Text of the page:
Irish Voice and Organized Labor in America: A Biographical Study

Irish Voice and Organized Labor in America: A Biographical Study

Irish Voice and Organized Labor in America: A Biographical Study

Irish Voice and Organized Labor in America: A Biographical Study

Synopsis

Devoted exclusively to the study of Irish-American leadership of American unions by presenting a biographical study of a number of prominent leaders.

Excerpt

One of the developments that make history is the migration of peoples. The human drama of movement of massive numbers from one geographical area to another, and their encounter with other economic and social environments is a major source of change in the human condition. The causes of these movements are no less important for our understanding of human history. It is from this vantage that a study of the Irish and organized labor in America begins. This chapter commences with a concise treatment of the causes and magnitude of the Irish immigration, analyzes the entry of the Irish into the work force and finally deals with their first encounters with, and early participation in, organized labor.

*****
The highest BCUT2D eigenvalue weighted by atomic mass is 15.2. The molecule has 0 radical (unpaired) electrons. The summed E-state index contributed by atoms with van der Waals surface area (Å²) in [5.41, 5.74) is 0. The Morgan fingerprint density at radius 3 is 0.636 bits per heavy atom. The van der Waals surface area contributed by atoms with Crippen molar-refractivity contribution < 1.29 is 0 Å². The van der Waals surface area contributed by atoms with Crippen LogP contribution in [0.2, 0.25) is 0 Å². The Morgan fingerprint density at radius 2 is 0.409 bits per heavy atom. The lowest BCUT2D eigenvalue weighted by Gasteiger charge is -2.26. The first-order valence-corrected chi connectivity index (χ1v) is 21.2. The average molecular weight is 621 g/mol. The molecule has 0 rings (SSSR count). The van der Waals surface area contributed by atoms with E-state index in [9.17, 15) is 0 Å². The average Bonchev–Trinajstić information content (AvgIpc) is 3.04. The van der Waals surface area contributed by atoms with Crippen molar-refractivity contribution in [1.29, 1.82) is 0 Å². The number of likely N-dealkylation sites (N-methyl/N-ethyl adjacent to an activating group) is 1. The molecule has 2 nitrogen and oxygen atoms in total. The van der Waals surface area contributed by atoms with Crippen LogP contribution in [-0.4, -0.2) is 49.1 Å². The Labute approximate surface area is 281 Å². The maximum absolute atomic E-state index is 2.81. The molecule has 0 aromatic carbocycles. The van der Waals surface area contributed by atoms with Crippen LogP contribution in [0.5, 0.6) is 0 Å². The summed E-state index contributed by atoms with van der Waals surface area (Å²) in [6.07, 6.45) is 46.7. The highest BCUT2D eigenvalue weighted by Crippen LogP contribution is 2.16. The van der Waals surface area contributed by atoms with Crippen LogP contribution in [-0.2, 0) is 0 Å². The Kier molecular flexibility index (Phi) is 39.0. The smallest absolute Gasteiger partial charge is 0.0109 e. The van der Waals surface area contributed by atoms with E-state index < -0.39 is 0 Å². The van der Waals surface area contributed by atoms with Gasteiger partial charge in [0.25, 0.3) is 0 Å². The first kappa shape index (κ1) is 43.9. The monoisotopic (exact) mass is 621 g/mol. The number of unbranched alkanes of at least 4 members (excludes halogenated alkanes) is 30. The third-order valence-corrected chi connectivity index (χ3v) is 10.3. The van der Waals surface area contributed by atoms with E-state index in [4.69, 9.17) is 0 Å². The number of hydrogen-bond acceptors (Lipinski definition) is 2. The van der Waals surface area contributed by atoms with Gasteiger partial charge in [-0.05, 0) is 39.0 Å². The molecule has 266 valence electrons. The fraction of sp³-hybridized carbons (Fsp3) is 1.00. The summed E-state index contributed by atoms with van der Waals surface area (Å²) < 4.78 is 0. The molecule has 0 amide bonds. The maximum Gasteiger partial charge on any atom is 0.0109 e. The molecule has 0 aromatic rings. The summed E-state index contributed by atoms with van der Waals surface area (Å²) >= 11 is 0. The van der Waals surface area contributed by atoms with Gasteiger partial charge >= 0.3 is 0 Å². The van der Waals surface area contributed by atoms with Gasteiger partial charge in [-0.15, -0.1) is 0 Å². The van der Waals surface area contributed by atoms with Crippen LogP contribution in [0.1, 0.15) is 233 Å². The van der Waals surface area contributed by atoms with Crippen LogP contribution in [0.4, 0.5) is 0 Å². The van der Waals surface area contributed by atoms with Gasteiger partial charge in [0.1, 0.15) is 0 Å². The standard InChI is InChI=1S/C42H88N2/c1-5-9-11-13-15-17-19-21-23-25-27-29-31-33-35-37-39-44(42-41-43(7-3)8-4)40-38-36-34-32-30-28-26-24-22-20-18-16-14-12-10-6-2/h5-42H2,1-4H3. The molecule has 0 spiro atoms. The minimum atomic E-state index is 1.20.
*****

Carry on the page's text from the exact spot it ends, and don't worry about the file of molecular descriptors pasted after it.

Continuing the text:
IRISH IMMIGRATION

Hibernian migration to America took place in the context of an outflow of humanity from Europe in the nineteenth century. This outflow was the result of a doubling of the population of Europe in the century from 1750 to 1850 and the modernization of European economies in the eighteenth and nineteenth centuries. It was a complex process involving different regions at different times, but our purpose is to concentrate on the emigration from Ireland to the United States by way of providing background for understanding the emergence of Irish in trade unions.

Emigration from Ireland to America (and elsewhere) took place in a period when the conquering British were consolidating their control of the island. It occurred when landlords, both British absentee owners and Anglo-Irish Protestants, were transforming agriculture in Ireland from a backward, small-scale, primarily subsistence activity to a modern . . .

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